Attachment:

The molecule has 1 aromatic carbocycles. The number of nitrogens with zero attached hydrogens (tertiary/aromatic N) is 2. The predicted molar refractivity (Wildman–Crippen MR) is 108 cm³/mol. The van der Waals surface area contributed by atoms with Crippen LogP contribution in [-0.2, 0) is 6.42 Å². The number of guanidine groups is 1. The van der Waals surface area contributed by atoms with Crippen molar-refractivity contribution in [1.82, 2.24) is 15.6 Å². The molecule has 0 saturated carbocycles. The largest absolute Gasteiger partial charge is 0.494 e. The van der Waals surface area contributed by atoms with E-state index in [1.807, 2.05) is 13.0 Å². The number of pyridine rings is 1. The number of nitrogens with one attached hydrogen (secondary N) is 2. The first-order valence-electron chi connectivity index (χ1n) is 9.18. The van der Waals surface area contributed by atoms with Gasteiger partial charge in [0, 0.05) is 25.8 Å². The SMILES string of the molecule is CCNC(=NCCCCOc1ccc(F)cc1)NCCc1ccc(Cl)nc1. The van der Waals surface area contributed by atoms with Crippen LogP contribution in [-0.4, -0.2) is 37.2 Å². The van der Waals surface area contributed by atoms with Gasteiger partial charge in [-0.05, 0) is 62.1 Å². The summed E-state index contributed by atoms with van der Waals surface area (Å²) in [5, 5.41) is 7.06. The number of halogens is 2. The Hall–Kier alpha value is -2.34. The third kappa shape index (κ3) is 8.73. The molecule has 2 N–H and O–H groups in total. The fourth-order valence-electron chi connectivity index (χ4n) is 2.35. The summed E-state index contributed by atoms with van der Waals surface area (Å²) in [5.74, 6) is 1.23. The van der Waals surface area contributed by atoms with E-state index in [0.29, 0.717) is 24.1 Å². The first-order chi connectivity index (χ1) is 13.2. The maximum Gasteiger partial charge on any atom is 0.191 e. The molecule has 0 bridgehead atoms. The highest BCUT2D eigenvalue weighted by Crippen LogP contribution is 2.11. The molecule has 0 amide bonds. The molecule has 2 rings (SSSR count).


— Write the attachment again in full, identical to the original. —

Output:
The molecule has 1 aromatic carbocycles. The number of nitrogens with zero attached hydrogens (tertiary/aromatic N) is 2. The predicted molar refractivity (Wildman–Crippen MR) is 108 cm³/mol. The van der Waals surface area contributed by atoms with Crippen LogP contribution in [-0.2, 0) is 6.42 Å². The number of guanidine groups is 1. The van der Waals surface area contributed by atoms with Crippen molar-refractivity contribution in [1.82, 2.24) is 15.6 Å². The molecule has 0 saturated carbocycles. The largest absolute Gasteiger partial charge is 0.494 e. The van der Waals surface area contributed by atoms with E-state index in [1.807, 2.05) is 13.0 Å². The number of pyridine rings is 1. The number of nitrogens with one attached hydrogen (secondary N) is 2. The first-order valence-electron chi connectivity index (χ1n) is 9.18. The van der Waals surface area contributed by atoms with Gasteiger partial charge in [0, 0.05) is 25.8 Å². The SMILES string of the molecule is CCNC(=NCCCCOc1ccc(F)cc1)NCCc1ccc(Cl)nc1. The van der Waals surface area contributed by atoms with Crippen LogP contribution in [-0.4, -0.2) is 37.2 Å². The van der Waals surface area contributed by atoms with Gasteiger partial charge in [-0.05, 0) is 62.1 Å². The summed E-state index contributed by atoms with van der Waals surface area (Å²) in [5, 5.41) is 7.06. The number of halogens is 2. The Hall–Kier alpha value is -2.34. The third kappa shape index (κ3) is 8.73. The molecule has 2 N–H and O–H groups in total. The fourth-order valence-electron chi connectivity index (χ4n) is 2.35. The summed E-state index contributed by atoms with van der Waals surface area (Å²) in [5.74, 6) is 1.23. The van der Waals surface area contributed by atoms with E-state index in [0.29, 0.717) is 24.1 Å². The first-order chi connectivity index (χ1) is 13.2. The maximum Gasteiger partial charge on any atom is 0.191 e. The molecule has 0 bridgehead atoms. The highest BCUT2D eigenvalue weighted by Crippen LogP contribution is 2.11. The molecule has 0 amide bonds. The molecule has 2 rings (SSSR count).